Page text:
Lynn's Comments: Once in a while, I would put a bit of religion into Christmas and Easter strips to prove that I DID know the reason for the celebration and to assuage the readers who thought I was far too focused on the commercial aspects. I could guarantee three kinds of mail when a strip like this was released: One came from the Christian right, who asked that much more focus be put on ecclesiastical issues; one from the atheists, who felt that I was pushing religion down their throats; and finally the moderates, who appreciated the occasional reminder that festivals like this deserve a nod to the deity for whom the chocolate was fashioned and the bells were tolled. Again, I tried to answer every letter I received. Even if I disagreed with someone's philosophy, I certainly appreciated the time they took to write to me.
Lynn's Comments: We always had bubble lights on our tree when Alan and I were young. They were our favourite ornaments. We loved to play with them and take them apart. One Christmas, Alan was very sick. He had a high fever, and just to prove it, he put the glass tube from a bubble light in his mouth--and it bubbled! What a nifty thermometer! We thought Mom would be angry, but she wasn't. When you're feeling miserable on Christmas morning, anything that makes you smile is just fine.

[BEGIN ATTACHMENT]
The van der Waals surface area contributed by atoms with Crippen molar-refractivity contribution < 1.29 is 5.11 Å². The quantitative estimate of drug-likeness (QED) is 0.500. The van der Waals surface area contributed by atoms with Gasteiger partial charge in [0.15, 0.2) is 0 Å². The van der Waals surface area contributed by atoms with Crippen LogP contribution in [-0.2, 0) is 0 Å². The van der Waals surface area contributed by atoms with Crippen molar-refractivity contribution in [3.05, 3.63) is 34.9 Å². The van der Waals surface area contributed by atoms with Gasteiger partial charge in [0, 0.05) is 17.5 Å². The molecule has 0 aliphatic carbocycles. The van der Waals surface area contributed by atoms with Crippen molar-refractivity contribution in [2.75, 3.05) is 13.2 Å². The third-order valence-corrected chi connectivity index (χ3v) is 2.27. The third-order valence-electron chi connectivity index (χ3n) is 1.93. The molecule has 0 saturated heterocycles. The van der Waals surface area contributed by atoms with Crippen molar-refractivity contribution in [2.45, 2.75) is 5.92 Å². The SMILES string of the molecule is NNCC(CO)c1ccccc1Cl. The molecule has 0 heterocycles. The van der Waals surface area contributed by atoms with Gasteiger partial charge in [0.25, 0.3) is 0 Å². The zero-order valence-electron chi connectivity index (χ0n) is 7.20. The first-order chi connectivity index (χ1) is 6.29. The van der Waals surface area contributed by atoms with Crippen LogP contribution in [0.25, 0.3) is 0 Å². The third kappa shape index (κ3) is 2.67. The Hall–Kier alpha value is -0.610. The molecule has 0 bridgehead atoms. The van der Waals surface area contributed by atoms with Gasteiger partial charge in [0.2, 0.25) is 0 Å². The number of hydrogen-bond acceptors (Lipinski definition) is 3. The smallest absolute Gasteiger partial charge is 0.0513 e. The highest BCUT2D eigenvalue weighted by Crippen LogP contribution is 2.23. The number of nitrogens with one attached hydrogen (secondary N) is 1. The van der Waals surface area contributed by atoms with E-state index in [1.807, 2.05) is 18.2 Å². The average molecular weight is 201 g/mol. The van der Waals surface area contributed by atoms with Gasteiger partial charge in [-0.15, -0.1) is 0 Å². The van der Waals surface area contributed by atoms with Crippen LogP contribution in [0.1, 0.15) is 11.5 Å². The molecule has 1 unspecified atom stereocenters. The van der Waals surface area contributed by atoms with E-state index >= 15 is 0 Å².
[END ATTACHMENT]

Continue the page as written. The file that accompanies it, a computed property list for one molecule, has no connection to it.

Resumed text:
Lynn's Comments: This is the prayer my grandfather always said before a big meal. "For what we are about to receive, may the lord make us truly thankful." We thought it was a great prayer. It was sincere. It was genuinely heartfelt, and it said what needed to be said--before the gravy got cold!
Lynn's Comments: One of our traditions at Christmas was to clean out the fireplace. This was a good thing. We'd have forgotten otherwise. This is a pretty accurate illustration of our living room in Lynn Lake--complete with the crud on the rug.
Lynn's Comments: I used to wonder as I sat on Santa's knee, why sometimes he had a false beard and sometimes he had a real one. My dad had the answer; he said that sometimes mice got into Santa's beard, so he'd shave it off. This meant wearing a false one until it grew back--which made sense to me at the time.
Lynn's Comments: Friends of mine, who had little girls, would give me the fancy dresses their kids had grown out of. I'd look after them and pass them on. These lovely dresses never wore out they just went to the next baby who fit into them. Some of these fancy duds must still be in circulation!